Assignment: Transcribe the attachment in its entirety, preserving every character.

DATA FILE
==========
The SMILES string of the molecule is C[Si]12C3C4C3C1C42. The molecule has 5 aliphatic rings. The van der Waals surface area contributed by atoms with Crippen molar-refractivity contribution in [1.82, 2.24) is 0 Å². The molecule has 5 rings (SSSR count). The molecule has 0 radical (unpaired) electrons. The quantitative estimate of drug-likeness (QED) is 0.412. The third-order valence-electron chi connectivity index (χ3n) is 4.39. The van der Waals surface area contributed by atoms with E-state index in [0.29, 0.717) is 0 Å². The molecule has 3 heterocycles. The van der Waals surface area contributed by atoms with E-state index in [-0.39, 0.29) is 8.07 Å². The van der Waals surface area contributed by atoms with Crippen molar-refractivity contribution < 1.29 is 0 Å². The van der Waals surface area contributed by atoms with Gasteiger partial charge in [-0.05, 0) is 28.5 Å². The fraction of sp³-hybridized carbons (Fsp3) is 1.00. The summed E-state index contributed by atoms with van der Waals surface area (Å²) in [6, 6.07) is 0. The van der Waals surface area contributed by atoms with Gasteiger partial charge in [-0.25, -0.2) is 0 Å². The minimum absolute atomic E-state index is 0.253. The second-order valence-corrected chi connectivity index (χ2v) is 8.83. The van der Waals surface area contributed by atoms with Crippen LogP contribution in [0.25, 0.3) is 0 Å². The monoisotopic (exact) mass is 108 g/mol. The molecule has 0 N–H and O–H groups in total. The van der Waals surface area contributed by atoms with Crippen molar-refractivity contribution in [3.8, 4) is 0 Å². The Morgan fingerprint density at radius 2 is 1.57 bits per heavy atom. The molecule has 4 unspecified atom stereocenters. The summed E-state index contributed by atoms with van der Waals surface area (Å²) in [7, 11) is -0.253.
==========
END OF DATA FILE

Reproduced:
The SMILES string of the molecule is C[Si]12C3C4C3C1C42. The molecule has 5 aliphatic rings. The van der Waals surface area contributed by atoms with Crippen molar-refractivity contribution in [1.82, 2.24) is 0 Å². The molecule has 5 rings (SSSR count). The molecule has 0 radical (unpaired) electrons. The quantitative estimate of drug-likeness (QED) is 0.412. The third-order valence-electron chi connectivity index (χ3n) is 4.39. The van der Waals surface area contributed by atoms with E-state index in [0.29, 0.717) is 0 Å². The molecule has 3 heterocycles. The van der Waals surface area contributed by atoms with E-state index in [-0.39, 0.29) is 8.07 Å². The van der Waals surface area contributed by atoms with Crippen molar-refractivity contribution < 1.29 is 0 Å². The van der Waals surface area contributed by atoms with Gasteiger partial charge in [-0.05, 0) is 28.5 Å². The fraction of sp³-hybridized carbons (Fsp3) is 1.00. The summed E-state index contributed by atoms with van der Waals surface area (Å²) in [6, 6.07) is 0. The van der Waals surface area contributed by atoms with Gasteiger partial charge in [-0.25, -0.2) is 0 Å². The minimum absolute atomic E-state index is 0.253. The second-order valence-corrected chi connectivity index (χ2v) is 8.83. The van der Waals surface area contributed by atoms with Crippen LogP contribution in [0.25, 0.3) is 0 Å². The monoisotopic (exact) mass is 108 g/mol. The molecule has 0 N–H and O–H groups in total. The van der Waals surface area contributed by atoms with Crippen molar-refractivity contribution in [3.8, 4) is 0 Å². The Morgan fingerprint density at radius 2 is 1.57 bits per heavy atom. The molecule has 4 unspecified atom stereocenters. The summed E-state index contributed by atoms with van der Waals surface area (Å²) in [7, 11) is -0.253.